It’s November and there’s a ton to be grateful for. Pilgrims. Gourd displays. Pumpkin pies. Most retail stores opening at 2 a.m. or earlier on Black Friday.
When we think of gratitude, most of us envision getting something tangible: a sack full of loot (with money symbols on the outside of the bag), a framed, autographed photo of Mark Ruffalo, someone washing dishes for us after dinner.
That’s part of it, but gratitude can also be appreciating the intangible. Maybe you didn’t get the job you thought you really wanted, but only after some time passed did you realize it was a blessing in disguise. Or a call from a long-lost friend you haven’t heard from in years.
In either case, when people acknowledge a source of positivity and goodness, they also usually recognize that it comes outside themselves. Case in point: the delicious Thanksgiving dinner later this month you’ll enjoy took many people to bring it to you—the farmers who grew the crops, the drivers who took the product from farm to the store, the employees of that store who help to sell it to you, your employer who provides the money so you can have that food. We’re not even mentioning the sunlight, rain, and nutrients in the soil that made your food possible. Gratitude connects you to others, to nature, and maybe to a higher power.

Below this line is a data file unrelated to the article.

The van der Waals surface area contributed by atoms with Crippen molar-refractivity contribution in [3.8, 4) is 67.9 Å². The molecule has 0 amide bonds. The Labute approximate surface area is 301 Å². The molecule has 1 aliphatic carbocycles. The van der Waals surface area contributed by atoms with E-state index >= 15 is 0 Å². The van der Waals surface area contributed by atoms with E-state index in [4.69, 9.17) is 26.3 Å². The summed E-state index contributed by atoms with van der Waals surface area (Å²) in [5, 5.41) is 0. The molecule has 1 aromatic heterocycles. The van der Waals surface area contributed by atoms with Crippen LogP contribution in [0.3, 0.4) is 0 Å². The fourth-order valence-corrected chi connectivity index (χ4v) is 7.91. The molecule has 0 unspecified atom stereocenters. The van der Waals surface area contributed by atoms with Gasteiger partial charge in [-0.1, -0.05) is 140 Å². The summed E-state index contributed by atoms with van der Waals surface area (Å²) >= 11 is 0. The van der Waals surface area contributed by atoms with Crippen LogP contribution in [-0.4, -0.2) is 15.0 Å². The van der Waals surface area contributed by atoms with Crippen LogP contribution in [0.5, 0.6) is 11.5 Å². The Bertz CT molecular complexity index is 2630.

In a different context, gratitude can also be expressed as grace—handling life’s challenges with ease and smoothness. The demeaning tone of your boss may be a little gift to show you how not to behave when you’re the big cheese. For me, it’s not throwing a shit fit when Starbucks runs out of pumpkin spice syrup and I have to order something else. Maybe something tastier like…there is nothing tastier than that. Ahhh!!!
Okay, joking aside (but seriously, some people center their entire fall calendar around pumpkin spice lattes), the sour experiences—and we all have them—are opportunities to show gratitude for lessons we can learn or new opportunities we can open ourselves up to. It may not come in a pre-wrapped shiny package with those fancy curled bows, but there are always moments to appreciate something in any situation.
We’ve got a great, no-cost, easy-to-implement practice you can do on your very own this month. Are you ready? Are you hankering to get crackin’?
Write a thank-you note to someone who’s made a difference in your life. Find your 4th grade teacher, your Zumba instructor, or the attendant from Delta Airlines who got you upgraded to first class and tell them how awesome they are. Really tell them. Don’t hold back. And if you’re really inspired, tell us about them on Facebook.
We, at Thrive, may have something else up our sleeves this month, so check back for other ways to fill your plate full of grateful this month.
This Thrive Blog Post is brought to you by: Dan Dean